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Teacher-layoffs plan puts DFLers in a jam

Yesterday, the GOP-sponsored bill passed the state House of Representatives on a 68-61 vote.

There are rocks, and there are hard places. And lately, huddled between them in the antechambers and backrooms of the Capitol, are some 92 DFL lawmakers.

The rock: A vote in favor of a GOP-sponsored bill that would end the use of seniority as the chief criteria in layoffs would be seen as a betrayal of the DFL’s labor base, including the state’s largest teacher’s union, the powerful Education Minnesota.

The hard place: The growing bipartisan support for ending “last-in, first out,” or LIFO, among education policymakers, parents, DFL holders of other offices and even some rank-and-file, union card-holding teachers.

Adding to the minority caucus pain:  Poll results released earlier this week by the education advocacy group MinnCAN suggest that the issue is very much top-of-mind for voters, who favor an end to traditional tenure by a wide margin.

Yesterday, the bill passed the state House of Representatives on a 68-61 vote, mostly along party lines. Its Senate counterpart was taken off the table Wednesday by Sen. Gen Olson, chair of the Education Committee, for fine tuning.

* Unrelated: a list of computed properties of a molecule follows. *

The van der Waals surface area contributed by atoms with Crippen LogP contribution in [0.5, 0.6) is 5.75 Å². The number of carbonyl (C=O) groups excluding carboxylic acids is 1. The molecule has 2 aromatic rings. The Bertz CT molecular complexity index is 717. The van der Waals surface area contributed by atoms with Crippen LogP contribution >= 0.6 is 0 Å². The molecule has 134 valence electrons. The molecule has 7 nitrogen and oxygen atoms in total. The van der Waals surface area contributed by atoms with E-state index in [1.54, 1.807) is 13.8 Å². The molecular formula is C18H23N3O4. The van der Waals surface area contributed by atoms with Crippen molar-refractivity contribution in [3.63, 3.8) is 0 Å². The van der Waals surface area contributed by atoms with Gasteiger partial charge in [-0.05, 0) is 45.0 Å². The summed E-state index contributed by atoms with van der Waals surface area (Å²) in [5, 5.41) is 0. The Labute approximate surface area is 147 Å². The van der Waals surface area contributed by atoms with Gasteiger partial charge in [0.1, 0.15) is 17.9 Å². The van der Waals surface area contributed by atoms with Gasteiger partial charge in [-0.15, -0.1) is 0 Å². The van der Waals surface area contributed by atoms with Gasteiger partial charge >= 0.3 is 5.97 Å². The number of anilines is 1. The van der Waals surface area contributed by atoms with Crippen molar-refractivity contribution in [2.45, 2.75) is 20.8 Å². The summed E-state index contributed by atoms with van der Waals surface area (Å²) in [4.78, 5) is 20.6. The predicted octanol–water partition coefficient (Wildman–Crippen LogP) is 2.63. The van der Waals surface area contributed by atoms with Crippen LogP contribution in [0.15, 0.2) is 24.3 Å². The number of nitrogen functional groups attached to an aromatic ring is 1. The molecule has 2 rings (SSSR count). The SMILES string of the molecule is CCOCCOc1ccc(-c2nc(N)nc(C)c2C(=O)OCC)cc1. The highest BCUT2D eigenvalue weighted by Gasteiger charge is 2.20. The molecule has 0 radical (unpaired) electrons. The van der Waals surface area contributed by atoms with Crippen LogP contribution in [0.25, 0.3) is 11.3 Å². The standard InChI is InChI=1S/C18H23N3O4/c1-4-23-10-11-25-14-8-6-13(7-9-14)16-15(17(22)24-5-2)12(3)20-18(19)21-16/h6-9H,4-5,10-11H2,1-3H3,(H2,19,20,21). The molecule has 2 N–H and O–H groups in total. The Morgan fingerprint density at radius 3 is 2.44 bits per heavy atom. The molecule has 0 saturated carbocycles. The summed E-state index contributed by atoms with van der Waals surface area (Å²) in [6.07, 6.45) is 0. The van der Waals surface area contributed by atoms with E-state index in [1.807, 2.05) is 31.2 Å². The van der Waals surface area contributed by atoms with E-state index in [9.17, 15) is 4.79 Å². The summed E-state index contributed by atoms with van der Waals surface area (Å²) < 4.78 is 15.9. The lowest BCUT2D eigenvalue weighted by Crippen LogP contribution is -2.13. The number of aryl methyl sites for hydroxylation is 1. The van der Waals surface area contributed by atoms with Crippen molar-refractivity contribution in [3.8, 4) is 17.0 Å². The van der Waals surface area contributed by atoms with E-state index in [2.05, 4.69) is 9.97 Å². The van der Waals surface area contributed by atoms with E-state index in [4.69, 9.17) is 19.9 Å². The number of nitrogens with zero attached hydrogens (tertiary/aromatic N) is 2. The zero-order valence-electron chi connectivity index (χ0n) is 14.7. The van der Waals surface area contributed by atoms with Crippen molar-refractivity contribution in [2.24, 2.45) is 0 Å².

Olson doubtless has the votes to get the measure through the Senate, but significant DFL buy-in — a possibility — could help ensure Gov. Mark Dayton signs it.

In a statement urging Dayton to veto the legislation, Education Minnesota President Tom Dooher called the bill a political ploy.

“It’s disappointing the House has passed this bill, which does nothing to address the real challenges facing our schools,” Dooher said. “But it will make it easier for districts to shed seasoned teachers for their less-experienced, less-expensive colleagues. This is not about student learning, it’s about budget cutting.”

Seniority mandate

Although some districts have agreements with their unions that allow administrators staffing flexibility in certain circumstances, Minnesota is one of 11 states where, absent a local agreement to the contrary, the law mandates layoffs be done by seniority.

With research closely tying teacher effectiveness to student performance, in recent years education policymakers have sought the ability to take performance into account when teachers must be cut. Because of budget cuts and dwindling enrollment, over the last decade more than 2,000 Twin Cities teachers have lost their jobs.